Brian Flores is once again coaching in the National Football League. Yes, in a position he is overqualified for: defensive assistant in charge of linebackers. Yes, it is for a coach—the Pittsburgh Steelers’ Mike Tomlin—that several weeks ago stood alone as the only Black head coach in the NFL. (There are now two.) Yes, it is for an organization owned by the Rooney family, which for 20 years has put forward the aspiration for racial equity in the coaching ranks. But it’s still a job, and even with the special circumstances surrounding the outlier history of the Steelers franchise, it’s a surprise twist in this story. Flores, of course, is suing the NFL for racial discrimination, an understandable reaction to finding himself outside the head coaching fraternity following his unexpected firing after two consecutive winning seasons with the Miami Dolphins. Most believe that when Flores issued this lawsuit, he was signing away any opportunity to coach again in the NFL. Flores, only 40 years old, certainly believed that this was a possibility. Speaking to ESPN last month, he said, “We didn’t have to file a lawsuit for the world to know there’s an issue. We need change. That was the No. 1 reason. I know there’s sacrifice, there’s risk to that, but at the end of the day, we need change.”
To Flores’s credit, the lawsuit is not going anywhere. His attorney confirmed as such in a statement, saying, “While Coach Flores is now focused on his new position, he will continue with his race discrimination class action so that real change can be made in the NFL.”
If anything, being hired for a job for which he is overqualified and underpaid speaks to why it is so important that he press on, have his day in court, confront the NFL, and achieve discovery so he can hold before the law and the public just how prejudicial the 32 NFL chief executives have been in their hiring practices. Yet I don’t think either the Rooney family or Roger Goodell’s NFL thought that this hiring would deter Flores from pursuing his case—or they are about as naive as people who thought that Aaron Rodgers would galvanize the players around him and lead the Packers to the Super Bowl.
The Flores hiring is first and foremost about the Steelers getting stronger. They now have the equivalent of Barry Bonds teaching batting practice. As Tomlin said in a statement, “Brian’s resume speaks for itself, and I look forward to him adding his expertise to help our team.” As for Flores, if he was looking to jump on somewhere as an assistant rather than sit home this season, it is damning that the other 31 teams were not lined up outside his door.
I reached out to N. Jeremi Duru, co-author of the book Advancing the Ball: Race, Reformation, and the Quest for Equal Coaching Opportunity in the NFL. He was positive about the move, saying, “Historically, sports industry professionals who allege racial discrimination are subsequently shunned by leagues and clubs, and Flores obviously recognized the possibility that filing suit could end his career in the NFL. But he clearly wants to coach, and so the fact that the Steelers added him to its staff within a month of his filing is an extremely positive development. Art Rooney, Mike Tomlin, and the rest of the Steelers organization deserve credit for taking this step, which I imagine has infuriated some other club owners. Hopefully, next year, Flores is back in a head coaching role, which he deserves. In the meantime, the Steelers just made themselves a lot better, because Flores is a fantastic coach.”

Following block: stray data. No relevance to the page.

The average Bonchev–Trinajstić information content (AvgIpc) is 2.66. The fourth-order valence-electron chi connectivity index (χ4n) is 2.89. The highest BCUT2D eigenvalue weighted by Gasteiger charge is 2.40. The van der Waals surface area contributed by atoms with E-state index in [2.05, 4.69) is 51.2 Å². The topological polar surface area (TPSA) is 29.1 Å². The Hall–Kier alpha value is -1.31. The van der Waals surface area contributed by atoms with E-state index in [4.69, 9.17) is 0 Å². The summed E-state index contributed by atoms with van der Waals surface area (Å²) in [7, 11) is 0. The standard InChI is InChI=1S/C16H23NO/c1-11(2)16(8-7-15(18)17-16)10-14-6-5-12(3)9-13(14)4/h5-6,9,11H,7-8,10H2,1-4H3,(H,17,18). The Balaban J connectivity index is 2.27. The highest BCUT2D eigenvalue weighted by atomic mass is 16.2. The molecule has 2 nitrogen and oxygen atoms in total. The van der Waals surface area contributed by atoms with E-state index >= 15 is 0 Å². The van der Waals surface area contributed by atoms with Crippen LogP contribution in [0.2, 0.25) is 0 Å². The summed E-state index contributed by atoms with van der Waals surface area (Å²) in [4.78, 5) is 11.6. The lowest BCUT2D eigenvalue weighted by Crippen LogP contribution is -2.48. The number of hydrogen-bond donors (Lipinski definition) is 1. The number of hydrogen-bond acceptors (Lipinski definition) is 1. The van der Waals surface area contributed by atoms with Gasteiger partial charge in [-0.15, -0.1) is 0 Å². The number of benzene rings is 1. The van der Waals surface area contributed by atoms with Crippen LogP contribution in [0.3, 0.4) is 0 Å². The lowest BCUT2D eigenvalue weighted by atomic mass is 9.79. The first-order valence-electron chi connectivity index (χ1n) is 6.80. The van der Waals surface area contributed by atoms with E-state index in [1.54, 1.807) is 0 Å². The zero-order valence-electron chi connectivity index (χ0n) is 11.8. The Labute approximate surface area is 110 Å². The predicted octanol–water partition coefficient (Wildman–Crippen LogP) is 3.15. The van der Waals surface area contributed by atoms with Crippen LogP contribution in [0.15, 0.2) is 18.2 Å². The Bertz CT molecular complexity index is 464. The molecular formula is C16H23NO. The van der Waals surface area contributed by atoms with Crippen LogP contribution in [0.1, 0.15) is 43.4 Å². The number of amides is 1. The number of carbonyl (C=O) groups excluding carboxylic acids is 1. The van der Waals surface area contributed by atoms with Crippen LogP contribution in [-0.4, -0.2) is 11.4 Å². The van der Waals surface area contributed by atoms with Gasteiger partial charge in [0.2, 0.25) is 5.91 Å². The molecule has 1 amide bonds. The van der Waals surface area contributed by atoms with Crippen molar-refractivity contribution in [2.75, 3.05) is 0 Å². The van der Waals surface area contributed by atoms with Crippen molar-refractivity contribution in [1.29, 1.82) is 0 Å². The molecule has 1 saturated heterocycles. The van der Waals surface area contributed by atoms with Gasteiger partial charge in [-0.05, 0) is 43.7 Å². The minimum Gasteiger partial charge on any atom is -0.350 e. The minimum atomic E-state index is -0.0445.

But make no mistake, this is also about optics. This is about optics as much as the NFL’s announcement that former US attorney general Loretta Lynch and what is surely going to be a multicultural dream team would be leading its defense against Flores’s charges. This is about optics as much as the league’s painting “End Racism” in the end zones. This is about optics as much as turning over the Super Bowl halftime show to Jay-Z and Dr. Dre. This is about the NFL, like some kind of lumbering cyborg developing sentience, understanding that its response to Colin Kaepernick’s rebellion against racist police violence could not be replicated. It’s been six years and the “whiteballing” of Kaepernick and turning him into a pariah still rankles some fans and media members, and it particularly upsets many of the players. After the police murder of George Floyd in 2020, a group of stars led by the league’s number-one attraction Patrick Mahomes chastised the NFL for its response to player protests. Goodell was forced to give a mea culpa and said the league should have done better. No one knows and, given how skittish the league must be these days about putting anything down on paper or in an e-mail, no one will probably ever know if pressure was exerted on the Steelers to hire Flores. But the NFL clearly will be only too happy to marginalize Flores’s voice, keep him off the talk show circuit and focused on the Steelers defense. Yet this provides only a short-term PR solution that won’t mean a damn once Flores gets his day in court. It’s time to air out the racism in the NFL, and Flores appears undeterred in his efforts to throw the doors wide open.